Artforum
Critics' Picks October 2006

Molly Smith
For her solo gallery debut, Molly Smith makes unexpected bedfellows of simplicity and ambiguity through a modest collection of paintings and cast-plaster sculptures. Smith's barely-there forms, rendered in watercolor on paper, are harnessed by the empty space surrounding them, as in Grounded (all works 2006), a pair of tube socks packing bricks, and Lean, a series of thin lines moving crabwise across the sheet. In other works, the space deepens from within, as in Hatch, in which the interior of an open box reveals seemingly endless watercolor shadows. The artist's recent switch to larger sheets of paper does not diminish the intimacy that characterized her previous works, and the use of singular titles, also new to her practice, helps make explicit the references on the page through sparse means. Small narratives emerge from these poetic works: Tear, a stunning watercolor of a torn sheet of paper set out to sea, curiously relates to Load, a cast-hydrocal sculpture of paper cradling an ink-cum-oil spill. Bust, a sculpture that assumes the look of both a beat-up bare canvas affixed to the wall and a body imprinted on a beach towel, possesses an unusual affinity with the work of Robert Gober and Rachel Whiteread. Smith shows that simple ideas can be quite complex. With a quixotic approach to paper, she takes this platitude and makes it her own-no easy feat.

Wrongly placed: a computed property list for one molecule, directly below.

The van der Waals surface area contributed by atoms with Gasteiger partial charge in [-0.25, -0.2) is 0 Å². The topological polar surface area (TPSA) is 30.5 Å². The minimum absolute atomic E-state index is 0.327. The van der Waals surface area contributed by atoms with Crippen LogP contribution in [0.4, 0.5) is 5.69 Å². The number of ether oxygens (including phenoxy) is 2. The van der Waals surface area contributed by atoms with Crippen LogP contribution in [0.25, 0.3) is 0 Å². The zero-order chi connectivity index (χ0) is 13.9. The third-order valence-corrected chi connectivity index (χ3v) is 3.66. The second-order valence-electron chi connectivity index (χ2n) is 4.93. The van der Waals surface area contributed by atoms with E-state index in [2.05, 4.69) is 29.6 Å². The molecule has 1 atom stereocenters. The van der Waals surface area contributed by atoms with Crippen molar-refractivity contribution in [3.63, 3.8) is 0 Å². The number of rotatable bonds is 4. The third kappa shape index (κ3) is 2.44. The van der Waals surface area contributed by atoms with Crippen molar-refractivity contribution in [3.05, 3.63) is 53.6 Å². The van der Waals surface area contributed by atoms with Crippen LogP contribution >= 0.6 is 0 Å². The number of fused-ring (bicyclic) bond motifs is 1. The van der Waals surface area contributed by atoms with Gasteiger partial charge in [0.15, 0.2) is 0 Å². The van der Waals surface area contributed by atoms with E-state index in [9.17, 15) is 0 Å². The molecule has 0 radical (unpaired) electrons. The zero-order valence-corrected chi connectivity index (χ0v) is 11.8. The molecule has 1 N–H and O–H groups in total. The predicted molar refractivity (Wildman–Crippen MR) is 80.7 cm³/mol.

-Lauren O'Neill-Butler